Massachusetts governor signs clean energy bill

Massachusetts Gov. Charlie Baker (R) signed “comprehensive energy diversity” legislation into law on Aug. 8, which embraces both offshore wind power and hydroelectric imports from Canada.

 “Massachusetts is always at the forefront of adopting innovative clean energy solutions, and this legislation will allow us to build on that legacy and embrace increased amounts of renewable energy, including hydropower,” Baker said in a news release.

“The hydroelectric and offshore wind power generation authorized in this legislation will play a crucial role in securing clean and cost-effective energy for the Commonwealth’s ratepayers,” said Lieutenant Gov. Karyn Polito (R).

The New England Power Generators Association (NEPGA), which represents competitive power generators in the region, have argued that Baker’s support for imported hydro power will undermine existing market players.

NEPGA has said it is disappointed that Massachusetts policy will provide long-term contracts “for more than one-third of the Massachusetts electricity market from select suppliers, such as Canadian government-owned utilities and developers of offshore wind facilities.”

The Baker policy, which had supported from key Democrats in the Legislature, counts on tapping about 2,800 MW of non-emitting generation.

Consistent with the Baker-Polito Administration’s previously filed legislation authorizing the procurement of hydropower generation, “An Act Relative to Energy Diversity” (H. 4568) requires utilities to competitively solicit and contract for approximately 1,200 MW  of clean energy generation – base load hydropower, onshore wind and solar supported by hydropower, standalone onshore wind, solar, or other Class I renewable resources.

In addition to recognizing the necessity of hydropower generation to provide reliable generation to meet Massachusetts’ energy demand and achieve the greenhouse gas emissions goals of the Global Warming Solutions Act, the legislation signed by Governor Baker allows for the procurement of approximately 1,600MW of offshore wind.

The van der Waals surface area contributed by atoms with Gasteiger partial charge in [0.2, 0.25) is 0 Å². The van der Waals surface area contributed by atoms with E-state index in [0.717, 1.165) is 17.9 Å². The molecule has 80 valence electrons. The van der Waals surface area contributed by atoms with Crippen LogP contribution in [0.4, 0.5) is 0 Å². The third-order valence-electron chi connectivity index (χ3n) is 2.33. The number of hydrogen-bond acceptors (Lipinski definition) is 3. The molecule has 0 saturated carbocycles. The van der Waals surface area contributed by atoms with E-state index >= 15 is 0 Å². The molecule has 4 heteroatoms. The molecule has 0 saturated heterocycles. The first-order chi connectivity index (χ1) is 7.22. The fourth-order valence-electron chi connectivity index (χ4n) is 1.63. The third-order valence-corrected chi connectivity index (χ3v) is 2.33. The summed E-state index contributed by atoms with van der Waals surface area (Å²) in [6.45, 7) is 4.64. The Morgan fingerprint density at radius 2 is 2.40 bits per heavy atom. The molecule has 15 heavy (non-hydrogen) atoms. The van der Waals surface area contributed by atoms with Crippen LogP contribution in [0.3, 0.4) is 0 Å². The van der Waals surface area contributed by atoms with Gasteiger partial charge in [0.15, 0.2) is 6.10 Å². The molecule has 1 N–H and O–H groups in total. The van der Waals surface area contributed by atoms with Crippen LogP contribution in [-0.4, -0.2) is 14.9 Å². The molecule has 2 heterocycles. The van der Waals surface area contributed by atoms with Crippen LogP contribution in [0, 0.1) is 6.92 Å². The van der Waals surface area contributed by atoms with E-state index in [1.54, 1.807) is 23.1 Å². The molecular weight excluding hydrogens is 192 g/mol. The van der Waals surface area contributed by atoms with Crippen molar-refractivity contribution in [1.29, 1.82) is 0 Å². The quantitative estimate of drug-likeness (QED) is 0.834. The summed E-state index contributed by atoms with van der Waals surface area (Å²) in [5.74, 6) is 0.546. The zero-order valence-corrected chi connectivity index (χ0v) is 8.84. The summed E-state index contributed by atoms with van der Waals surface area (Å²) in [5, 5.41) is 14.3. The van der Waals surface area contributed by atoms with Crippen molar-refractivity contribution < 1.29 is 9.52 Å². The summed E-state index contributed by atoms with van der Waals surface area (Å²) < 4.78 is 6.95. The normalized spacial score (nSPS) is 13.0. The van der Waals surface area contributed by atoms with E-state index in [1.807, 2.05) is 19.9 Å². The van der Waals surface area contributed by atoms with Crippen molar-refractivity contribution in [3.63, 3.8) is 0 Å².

The bill spurs the development of an emerging offshore wind industry to create jobs and represent the largest commitment by any state in the nation to offshore wind.

“We are jump starting two industries – offshore wind & energy storage – that will shape our future, while recommitting ourselves to meeting our Global Warming Solutions Act requirements,” said State Sen, Ben Downing (D-Pittsfield).

Hydro-Québec praises enactment of legislation

Hydro-Québec praised the action in an Aug. 8 news release. With this new law, Massachusetts is better positioned to meet its 2020 GHG emissions reduction requirement under the Global Warming Solutions Act, Hydro-Quebec said.

The measure is innovative as it promotes options for hydropower to be paired with other variable renewable sources, such as wind and solar, to deliver blended renewable products to the marketplace. In this way, Massachusetts has created an opportunity, unavailable until now, to benefit from the flexibility and energy volume offered by large hydropower resources – and increased integration of local renewable resources.

“The action being taken in Massachusetts is bold and ensures that the mechanisms are in place for concrete progress to increase the state’s reliance on clean energy based on competitive processes” said Hydro-Québec CEO Eric Martel. “Hydro-Québec is eager to begin the process of working with Massachusetts to implement the new law and to develop solutions that can meet the goals of the state for clean, stable and reliable sources of electricity.”

“We look forward to further discussing these questions during the upcoming conference of the New England Governors and Eastern Canadian Premiers (NEG-ECP) that will convene later this summer in Boston,” Martel said.

About Wayne Barber 4201 Articles
Wayne Barber, Chief Analyst for the GenerationHub, has been covering power generation, energy and natural resources issues at national publications for more than 20 years. Prior to joining PennWell he was editor of Generation Markets Week at SNL Financial for nine years. He has also worked as a business journalist at both McGraw-Hill and Financial Times Energy. Wayne also worked as a newspaper reporter for several years. During his career has visited nuclear reactors and coal mines as well as coal and natural gas power plants. Wayne can be reached at